Press officers feeding the media frenzy about National Divorce Day has become as much a staple of January as discarded Christmas trees in wheelie bins and endless debates about the magic of the FA Cup. 

Obiter can report that it received its first ‘divorce day is coming’ before 8am on 2 January (later than usual, in fairness) and agencies representing law firm clients have continued to pump out press releases. 

The format is reliably consistent. The marketing guff states that today has been ‘dubbed divorce day’ (we are rarely told by who) and that the extra time together over Christmas and New Year has placed a strain on relationships such that they simply must file for divorce on the first proper working day of the year. The particularly lazy releases will suggest that more people will get a divorce today than any other time of the year, conjuring up images of a pop-up courtroom designed solely to process divorces in the space of 24 hours. One PR sent Obiter a story on people taking out pet pre-nups spurred on by the publicity around what it ominously described as ‘divorce month’. 

Of course, newsrooms staggering back to work after the New Year are happy to lap up any easy story – particularly one where they can implicitly suggest that lawyers see human misery as a marketing opportunity. The lawyers get their five-minute segment on a local BBC radio programme looking for filler, and the news gets a story with neither merits nor receives any research. One BBC journalist was even suggesting this morning that a new decade (which is questionable in itself) may bring about an extra rush of couples parting ways.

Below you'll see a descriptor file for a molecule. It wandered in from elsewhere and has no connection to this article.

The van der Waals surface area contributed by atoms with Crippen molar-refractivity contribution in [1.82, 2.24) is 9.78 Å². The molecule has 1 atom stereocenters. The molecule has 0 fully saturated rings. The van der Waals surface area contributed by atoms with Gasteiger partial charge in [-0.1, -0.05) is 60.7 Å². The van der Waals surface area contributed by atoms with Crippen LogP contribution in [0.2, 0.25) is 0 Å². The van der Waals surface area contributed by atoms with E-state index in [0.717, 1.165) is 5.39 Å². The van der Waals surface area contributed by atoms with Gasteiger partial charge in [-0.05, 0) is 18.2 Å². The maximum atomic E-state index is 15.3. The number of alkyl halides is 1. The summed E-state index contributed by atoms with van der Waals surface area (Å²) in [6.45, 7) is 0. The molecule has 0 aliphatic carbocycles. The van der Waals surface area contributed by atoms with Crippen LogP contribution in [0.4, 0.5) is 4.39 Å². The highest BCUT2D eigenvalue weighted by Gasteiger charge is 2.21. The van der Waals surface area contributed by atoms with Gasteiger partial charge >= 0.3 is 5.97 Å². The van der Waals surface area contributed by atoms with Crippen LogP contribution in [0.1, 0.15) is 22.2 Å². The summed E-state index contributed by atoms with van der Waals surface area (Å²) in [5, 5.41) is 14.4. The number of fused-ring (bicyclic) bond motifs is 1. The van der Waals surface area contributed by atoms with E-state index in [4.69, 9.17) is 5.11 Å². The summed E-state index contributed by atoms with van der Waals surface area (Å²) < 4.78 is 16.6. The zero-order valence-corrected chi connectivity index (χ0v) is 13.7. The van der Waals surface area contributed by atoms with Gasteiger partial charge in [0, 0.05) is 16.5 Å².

The notion of a divorce day has been shot down by plenty of family law experts. Indeed, Obiter has heard of one solicitor whose appointments were cancelled today as couples sought a fresh start together in the new year. So for that reason we applaud the honesty of Surrey firm Barlow Robbins, which sent a press release stating: ‘In reality, couples don’t wake up on 6 January 2020 and decide, simply because of a bad Christmas, that they will proceed with a divorce. From our experience, there is no significant upturn in enquiries on 6 January; people decide to consult a lawyer for all sorts of different reasons throughout the year.’ 

We look forward to the media clarification tomorrow.